As a result, defects such as cracks which result from differences in thermal expansion coefficients, are likely to occur at the interfaces between the various different materials even when there is no defect at the IC chip.

SUMMARY OF THE INVENTION

Accordingly, it is an object of the present invention to provide a composite monolithic electronic component comprising a combination of different types of materials which overcomes the above-described problems.

This invention is directed to a composite monolithic electronic component comprising: a laminate having a base layer which is a low-dielectric-coefficient layer having a relative dielectric coefficient of about 10 or less and a functional layer which is a magnetic layer and/or a high-dielectric-coefficient layer having a relative dielectric coefficient of about 15 or more; and interconnecting conductors provided for the laminate. The laminate and the interconnecting conductors are simultaneously baked.

In order to solve the above-described technical problems, a low-dielectric-coefficient material having a high-thermal-expansion-coefficient is needed as the material of the base layer in the composite monolithic electronic component. The low-dielectric-coefficient material is also required to have mechanical strength.

One way to meet these needs is to use a crystallized glass having a relatively high mechanical strength in the base layer. However, when the crystallized glass is used in the base layer, dispersion from/to various types of materials, i.e., dispersion between the base layer and the functional layer, and wetting between the materials included in the base layers occurs, thereby causing a failure to obtain the desired crystallized substances. A crystallized glass which allows a desired crystal phase having a high-thermal expansion-coefficient to precipitate efficiently is needed.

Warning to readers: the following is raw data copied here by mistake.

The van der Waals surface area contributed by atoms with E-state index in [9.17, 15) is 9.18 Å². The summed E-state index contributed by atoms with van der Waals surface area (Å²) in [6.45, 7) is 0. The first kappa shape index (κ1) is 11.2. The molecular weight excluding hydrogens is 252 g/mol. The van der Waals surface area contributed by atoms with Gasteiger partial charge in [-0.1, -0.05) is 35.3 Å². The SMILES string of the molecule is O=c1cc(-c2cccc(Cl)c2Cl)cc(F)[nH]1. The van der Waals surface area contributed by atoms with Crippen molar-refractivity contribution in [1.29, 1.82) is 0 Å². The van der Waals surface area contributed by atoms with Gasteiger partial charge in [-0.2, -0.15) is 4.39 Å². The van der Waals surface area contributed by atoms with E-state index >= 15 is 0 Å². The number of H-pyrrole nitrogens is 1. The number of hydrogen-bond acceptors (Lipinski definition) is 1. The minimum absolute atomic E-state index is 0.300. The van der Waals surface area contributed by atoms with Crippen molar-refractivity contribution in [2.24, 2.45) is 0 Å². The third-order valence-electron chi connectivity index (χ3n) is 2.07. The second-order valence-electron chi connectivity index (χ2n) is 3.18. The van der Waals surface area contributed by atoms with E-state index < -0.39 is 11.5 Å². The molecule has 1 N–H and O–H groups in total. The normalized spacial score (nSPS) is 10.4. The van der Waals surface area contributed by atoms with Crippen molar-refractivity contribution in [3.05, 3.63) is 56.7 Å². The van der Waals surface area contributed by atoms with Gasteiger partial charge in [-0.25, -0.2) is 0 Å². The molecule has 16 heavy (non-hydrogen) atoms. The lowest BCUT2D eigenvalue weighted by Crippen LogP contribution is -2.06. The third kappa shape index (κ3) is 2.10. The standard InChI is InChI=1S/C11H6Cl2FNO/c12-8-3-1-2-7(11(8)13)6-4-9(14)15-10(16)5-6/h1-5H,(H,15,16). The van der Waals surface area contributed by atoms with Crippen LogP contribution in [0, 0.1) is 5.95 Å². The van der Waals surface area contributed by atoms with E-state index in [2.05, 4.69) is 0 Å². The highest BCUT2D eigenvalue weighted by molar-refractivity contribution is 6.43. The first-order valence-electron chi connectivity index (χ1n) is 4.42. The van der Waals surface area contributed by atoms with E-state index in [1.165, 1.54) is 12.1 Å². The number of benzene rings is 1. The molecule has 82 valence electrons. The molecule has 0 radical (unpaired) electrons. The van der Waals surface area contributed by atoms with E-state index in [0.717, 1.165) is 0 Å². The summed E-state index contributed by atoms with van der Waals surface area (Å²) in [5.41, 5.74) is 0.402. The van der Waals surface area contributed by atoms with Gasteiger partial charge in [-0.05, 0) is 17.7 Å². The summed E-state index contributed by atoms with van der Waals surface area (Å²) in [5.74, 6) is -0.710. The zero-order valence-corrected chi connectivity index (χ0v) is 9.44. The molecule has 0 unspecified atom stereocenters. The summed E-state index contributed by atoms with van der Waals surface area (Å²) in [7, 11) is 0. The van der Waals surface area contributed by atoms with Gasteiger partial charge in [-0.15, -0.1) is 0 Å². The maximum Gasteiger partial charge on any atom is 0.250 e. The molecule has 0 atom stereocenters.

Therefore, according to one aspect of the present invention, the base layer contains a crystallized glass comprising SiO2, MgO, Al2O3 and B2O3, and an oxide ceramic having a thermal expansion coefficient of about 6.0 ppm/C. or more. The functional layer contains an amorphous glass having a softening point of about 800 C. or less.

In this composite monolithic electronic component, a bondability is obtained by the crystallized glass contained in the base layer and the amorphous glass contained in the functional layer. When bonding is achieved in this manner, not only can the base layer and the functional layer be sintered at a low temperature of about 1,000 C. or less, but also residual stresses can be disregarded above the glass distortion point. By using a low-softening-point glass, the stresses occurring at the bonding interfaces (residual stresses) can be significantly decreased compared to a solid-state-reaction bonding if the thermal expansion coefficients of these layers at the time of the bonding are the same.